From New Delhi to Bangalore, GW Law is building bridges of understanding between the United States and Indian legal communities through its fast-growing India Project, a collaborative enterprise fostering broad-based relationships and heightened international dialogue on issues of mutual concern.
Established in 2003, the path-breaking partnership has carved out a unique niche in the intellectual property law world through its well-attended conferences, programs, and events across India. “The project was the brainchild of GW IP Law alumnus Raj Davé, LLM ’03, a graduate of the Indian Institute of Technology-Kharagpur, who approached us about joining forces to help strengthen India’s intellectual property law capacity,” says Susan Karamanian, associate dean for international and comparative legal studies at GW. The Law School’s prominence in intellectual property law, coupled with the recent boom in India’s technology and financial sectors, set the stage for a winning partnership.
Half a decade later, the India Project is thriving, highlighted by an annual IP mock trial involving both U.S. and Indian lawyers and judges, and an annual IP rights summit, co-sponsored by the Confederation of Indian Industry. The highly-regarded events, which are open to the public, attract lawyers, judges, business leaders, government officials, and scholars from around the world. Many distinguished Indians—including members of Parliament, Supreme Court justices, and the former president of the Indian Bar Council—support the project as panelists and participants in GW-sponsored legal roundtables, and counsel and judges in the annual mock trials, Karamanian says. “We also benefit from the participation of outstanding lawyers and judges from around the globe, such as Judge Randall R. Rader, JD ’78, of the U.S. Court of Appeals for the Federal Circuit, who has been an important member of our team since the beginning of the India Project,” she states.
GW-sponsored delegations of prominent judges, legal scholars, and industry leaders from the United States, Europe, and Asia visit India annually to meet with high-level Indian counterparts and discuss issues relating to comparative intellectual property law. “We’ve developed ties with some of the leading thinkers and major institutions in the country,” Karamanian says. “What really distinguishes our work is that it is a collaborative endeavor, not a one-way street.”
An exciting byproduct of the India Project is GW Law’s relationship with the prestigious Indian Institute of Technology in Kharagpur—India’s leading technology university. The Law School signed an agreement in 2006 to help the IIT-Kharagpur develop the new Rajiv Gandhi School of Intellectual Property Law—the first intellectual property law school in India. “We helped design the curriculum and train some of the faculty members, and hope to implement student and faculty exchanges in the future,” says GW Law School Dean Frederick M. Lawrence, who visited the Rajiv Gandhi School earlier this year. “The Rajiv Gandhi School will play a very significant role in supplying lawyers to the intellectual property bar of India, but, more than that, it will open many avenues of legal scholarship to the extraordinarily bright young men and women who are studying there.”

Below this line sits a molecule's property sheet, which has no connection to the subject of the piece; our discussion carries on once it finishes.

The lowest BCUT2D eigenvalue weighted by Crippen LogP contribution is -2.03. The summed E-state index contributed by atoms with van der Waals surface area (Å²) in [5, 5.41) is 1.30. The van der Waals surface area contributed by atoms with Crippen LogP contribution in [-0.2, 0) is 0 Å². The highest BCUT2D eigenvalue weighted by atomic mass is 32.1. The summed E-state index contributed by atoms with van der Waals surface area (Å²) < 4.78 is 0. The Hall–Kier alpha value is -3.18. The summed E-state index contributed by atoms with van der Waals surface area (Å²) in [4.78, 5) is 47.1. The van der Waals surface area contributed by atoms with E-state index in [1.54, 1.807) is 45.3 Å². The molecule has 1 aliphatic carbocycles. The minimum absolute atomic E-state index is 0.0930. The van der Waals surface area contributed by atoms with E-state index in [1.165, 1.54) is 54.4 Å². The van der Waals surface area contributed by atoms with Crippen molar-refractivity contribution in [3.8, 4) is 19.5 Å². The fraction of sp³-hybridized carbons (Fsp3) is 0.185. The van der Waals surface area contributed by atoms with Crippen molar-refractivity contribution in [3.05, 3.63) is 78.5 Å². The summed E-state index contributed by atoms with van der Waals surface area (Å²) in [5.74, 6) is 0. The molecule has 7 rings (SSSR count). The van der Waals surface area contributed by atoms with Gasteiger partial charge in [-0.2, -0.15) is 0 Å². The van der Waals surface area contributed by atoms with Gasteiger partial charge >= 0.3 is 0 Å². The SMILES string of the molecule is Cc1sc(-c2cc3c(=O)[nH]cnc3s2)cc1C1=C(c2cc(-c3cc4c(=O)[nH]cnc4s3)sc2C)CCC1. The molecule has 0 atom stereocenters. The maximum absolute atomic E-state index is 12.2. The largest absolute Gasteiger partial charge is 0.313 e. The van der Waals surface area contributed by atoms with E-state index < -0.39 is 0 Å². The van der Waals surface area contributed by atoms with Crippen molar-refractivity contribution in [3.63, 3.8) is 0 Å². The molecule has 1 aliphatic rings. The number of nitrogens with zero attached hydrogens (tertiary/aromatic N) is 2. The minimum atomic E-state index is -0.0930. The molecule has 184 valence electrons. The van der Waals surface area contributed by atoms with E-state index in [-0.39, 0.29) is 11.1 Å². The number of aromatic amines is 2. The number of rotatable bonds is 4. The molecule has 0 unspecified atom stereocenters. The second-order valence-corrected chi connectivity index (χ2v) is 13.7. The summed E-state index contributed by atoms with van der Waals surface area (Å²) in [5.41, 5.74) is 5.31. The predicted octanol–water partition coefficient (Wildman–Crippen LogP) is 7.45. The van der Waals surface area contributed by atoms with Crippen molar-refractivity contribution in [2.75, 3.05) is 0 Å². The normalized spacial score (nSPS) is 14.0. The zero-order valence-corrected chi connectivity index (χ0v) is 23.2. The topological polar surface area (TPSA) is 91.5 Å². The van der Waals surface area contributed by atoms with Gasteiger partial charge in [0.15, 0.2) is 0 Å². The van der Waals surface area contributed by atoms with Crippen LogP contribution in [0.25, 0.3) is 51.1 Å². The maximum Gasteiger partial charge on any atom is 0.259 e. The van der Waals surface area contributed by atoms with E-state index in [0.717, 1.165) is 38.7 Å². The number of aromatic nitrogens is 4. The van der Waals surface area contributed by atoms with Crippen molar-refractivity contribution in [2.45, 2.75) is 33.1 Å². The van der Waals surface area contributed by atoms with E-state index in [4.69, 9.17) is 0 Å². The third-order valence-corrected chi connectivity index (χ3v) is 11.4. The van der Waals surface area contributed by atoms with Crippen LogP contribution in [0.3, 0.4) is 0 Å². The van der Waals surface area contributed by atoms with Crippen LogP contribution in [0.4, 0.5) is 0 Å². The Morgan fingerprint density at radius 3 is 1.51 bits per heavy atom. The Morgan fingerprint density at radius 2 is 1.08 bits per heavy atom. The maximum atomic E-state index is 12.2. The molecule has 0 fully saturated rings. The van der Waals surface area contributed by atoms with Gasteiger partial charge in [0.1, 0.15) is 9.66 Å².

The Law School is now poised to take its relationship with India to the next level as it works on establishing an India Studies Center on GW’s campus. Gauri Rasgotra, a former partner at the leading Indian law firm Khaitan & Co., was hired by GW Law to spearhead the endeavor. The center, focusing on comparative law between the United States and India, will explore a wide range of issues relevant to U.S.-India legal relations beyond IP. “We are working to shape and expand programs relating to the complex legal challenges, both international and domestic, that face India,” Rasgotra says.
Susan L. Karamanian
Topping the list is a major corporate law project in tandem with the Indian Ministry of Corporate Affairs. “We have a very strong relationship with the ministry and are working closely with it in connection with the new Indian Institute of Corporate Affairs in New Delhi, funded by the government of India,” Karamanian says. The institute, which was two years in the making, is a think tank for policy making and research on Indian corporate law, as well as comparative corporate law—incorporating best practices from the United States, Europe, and Asia. It will also have a strong training component. GW Law will work with the IICA on a broad range of issues relating to corporate law. “This collaborative endeavor is an ideal project for our Law School, since it requires substantial expertise across a wide range of corporate law disciplines, together with a clear recognition of the benefits of a strong corporate law system to the economy of India,” Karamanian states.
November witnessed the official groundbreaking of the institute. A formal signing ceremony between the IICA and GW Law is scheduled for the end of February, when the Law School sends its next delegation to India. “We’re pleased to be a part of this new collaborative effort,” says Lawrence, who plans to travel to New Delhi for the ceremony. “Indian corporate law lags far behind the country’s corporate culture, and we look forward to working with the IICA to reexamine Indian corporate law and help bring it up to the 21st century.”
The relationship is enhanced by the IICA’s recent agreement with the Rajiv Gandhi School of Intellectual Property Law to work together on common issues. “That really closes the circle,” he states. “It’s exciting to be part of this collaboration between two young and important institutions in India.”
Susan L. Karamanian
In another development on the corporate law front, GW Law is putting the final pieces in place for a mock trial in India this February involving corporate insolvency issues. “It’s pretty timely right now given worldwide economic hardships,” Karamanian states. “Our goal is to emulate the model that we use for our IP mock trials—we’ll draft an issue and have U.S. lawyers present the case before a U.S. judge and jury under U.S. law, with the same issue being argued later in the day by Indian lawyers before an Indian judge under Indian law.” The session will culminate in a comparative discussion on the differences between the two legal systems.